I have been busy lately with work and studying for (and passing!) my PHR exam, but I did manage to find some time to make a Bundt cake…using my Chrysanthemum mold for the first time.
Reactions consisted mostly of “Wow! Is it a pineapple?” Maybe that’s because I did a glazed lemon cake and it was yellow…but it looked and tasted lovely. Special gratitude to my mother for cleaning the pan for me while I was asleep (I made it at her house…normally I don’t have elves cleaning my dirty pans).
While making the cake I got to use my mother’s lemon squeezer. It worked so perfectly I asked her where she got it and she said it came with her from our old house and that she thought she sent away for it in the mail “years ago”. This prompted me to look for her model online, and sure enough, it was made by Sunkist. I tracked down a photo of it.
This is all you need (but check out some of those other crazy things in that photo…what is that…a lemon spigot!?). Citrus is a big component of the cakes I make and I have just been squeezing my fruits into bowls and then picking out the seeds. Not very smart when there are a vast array of lemon squeezers out there.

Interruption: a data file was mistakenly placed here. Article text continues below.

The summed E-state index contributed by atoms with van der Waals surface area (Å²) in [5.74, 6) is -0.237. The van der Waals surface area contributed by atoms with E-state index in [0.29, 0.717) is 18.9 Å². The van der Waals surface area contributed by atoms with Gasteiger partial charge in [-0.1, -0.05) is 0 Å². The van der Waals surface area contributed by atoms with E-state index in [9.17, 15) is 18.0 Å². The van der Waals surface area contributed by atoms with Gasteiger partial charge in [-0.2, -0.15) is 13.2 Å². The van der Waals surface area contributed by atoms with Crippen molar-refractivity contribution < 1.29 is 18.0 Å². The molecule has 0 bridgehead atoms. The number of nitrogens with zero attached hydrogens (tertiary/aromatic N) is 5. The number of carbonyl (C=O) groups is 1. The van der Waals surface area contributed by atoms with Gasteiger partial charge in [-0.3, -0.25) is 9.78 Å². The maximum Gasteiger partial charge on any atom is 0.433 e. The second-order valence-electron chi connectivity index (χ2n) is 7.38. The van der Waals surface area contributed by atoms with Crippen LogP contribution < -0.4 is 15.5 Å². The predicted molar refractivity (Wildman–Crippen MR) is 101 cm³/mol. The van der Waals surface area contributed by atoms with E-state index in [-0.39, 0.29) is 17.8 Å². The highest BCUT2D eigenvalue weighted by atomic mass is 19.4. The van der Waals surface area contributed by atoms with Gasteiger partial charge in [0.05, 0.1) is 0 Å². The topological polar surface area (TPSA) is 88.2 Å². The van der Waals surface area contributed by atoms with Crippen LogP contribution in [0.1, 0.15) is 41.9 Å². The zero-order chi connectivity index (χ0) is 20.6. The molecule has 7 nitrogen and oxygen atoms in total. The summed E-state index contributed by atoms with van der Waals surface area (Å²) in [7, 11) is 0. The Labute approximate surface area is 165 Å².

The oldest known lemon squeezers were found in Turkey and date back to the early 1700’s. The U.S. Patent and Trademark Office lists over 200 patents for lemon squeezers, the majority of which were registered between 1880 and 1910, which I will now refer to as The Golden Years of Lemon Squeezing Ease. The are pretty simple things. You push down on a lemon to force the juice and pulp from the rind; and the juice passes through the sieve. You can then obtain the maximum amount of juice the lemon has to offer for your baking, and the rind is still fine for zesting. Because the lemon juice is very acidic, the squeezer can only be made of acid-resistant materials. Lemons are jerks like that, but that’s what makes them lemons.
Like my first car, a 1990 Toyota Corolla named Doris that ruined me for all cars since.